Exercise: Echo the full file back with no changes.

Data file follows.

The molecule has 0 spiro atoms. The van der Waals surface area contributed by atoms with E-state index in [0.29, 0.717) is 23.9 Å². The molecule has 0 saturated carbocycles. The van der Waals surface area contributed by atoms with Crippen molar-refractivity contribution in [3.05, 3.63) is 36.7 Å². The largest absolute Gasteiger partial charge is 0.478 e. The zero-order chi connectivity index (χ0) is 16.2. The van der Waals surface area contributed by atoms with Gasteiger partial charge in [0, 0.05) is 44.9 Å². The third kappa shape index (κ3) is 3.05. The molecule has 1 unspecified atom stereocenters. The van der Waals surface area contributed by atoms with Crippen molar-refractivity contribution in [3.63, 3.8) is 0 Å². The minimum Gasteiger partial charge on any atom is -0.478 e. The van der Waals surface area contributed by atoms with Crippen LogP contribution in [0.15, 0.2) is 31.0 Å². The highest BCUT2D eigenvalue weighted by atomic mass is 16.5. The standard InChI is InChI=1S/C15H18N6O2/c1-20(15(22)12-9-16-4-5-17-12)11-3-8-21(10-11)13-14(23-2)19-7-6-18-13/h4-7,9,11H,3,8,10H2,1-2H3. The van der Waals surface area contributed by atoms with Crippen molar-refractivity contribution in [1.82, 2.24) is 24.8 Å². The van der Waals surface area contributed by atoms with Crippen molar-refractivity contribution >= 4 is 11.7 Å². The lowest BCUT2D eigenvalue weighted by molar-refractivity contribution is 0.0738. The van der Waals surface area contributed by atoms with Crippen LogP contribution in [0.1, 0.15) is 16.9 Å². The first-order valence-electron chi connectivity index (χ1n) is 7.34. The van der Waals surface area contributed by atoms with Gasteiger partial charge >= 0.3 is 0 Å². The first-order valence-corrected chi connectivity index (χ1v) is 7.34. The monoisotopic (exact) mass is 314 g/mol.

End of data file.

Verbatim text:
The molecule has 0 spiro atoms. The van der Waals surface area contributed by atoms with E-state index in [0.29, 0.717) is 23.9 Å². The molecule has 0 saturated carbocycles. The van der Waals surface area contributed by atoms with Crippen molar-refractivity contribution in [3.05, 3.63) is 36.7 Å². The largest absolute Gasteiger partial charge is 0.478 e. The zero-order chi connectivity index (χ0) is 16.2. The van der Waals surface area contributed by atoms with Gasteiger partial charge in [0, 0.05) is 44.9 Å². The third kappa shape index (κ3) is 3.05. The molecule has 1 unspecified atom stereocenters. The van der Waals surface area contributed by atoms with Crippen molar-refractivity contribution in [3.63, 3.8) is 0 Å². The minimum Gasteiger partial charge on any atom is -0.478 e. The van der Waals surface area contributed by atoms with Crippen LogP contribution in [0.15, 0.2) is 31.0 Å². The highest BCUT2D eigenvalue weighted by atomic mass is 16.5. The standard InChI is InChI=1S/C15H18N6O2/c1-20(15(22)12-9-16-4-5-17-12)11-3-8-21(10-11)13-14(23-2)19-7-6-18-13/h4-7,9,11H,3,8,10H2,1-2H3. The van der Waals surface area contributed by atoms with Crippen molar-refractivity contribution in [1.82, 2.24) is 24.8 Å². The van der Waals surface area contributed by atoms with Crippen molar-refractivity contribution >= 4 is 11.7 Å². The lowest BCUT2D eigenvalue weighted by molar-refractivity contribution is 0.0738. The van der Waals surface area contributed by atoms with Crippen LogP contribution in [0.1, 0.15) is 16.9 Å². The first-order valence-electron chi connectivity index (χ1n) is 7.34. The van der Waals surface area contributed by atoms with Gasteiger partial charge >= 0.3 is 0 Å². The first-order valence-corrected chi connectivity index (χ1v) is 7.34. The monoisotopic (exact) mass is 314 g/mol.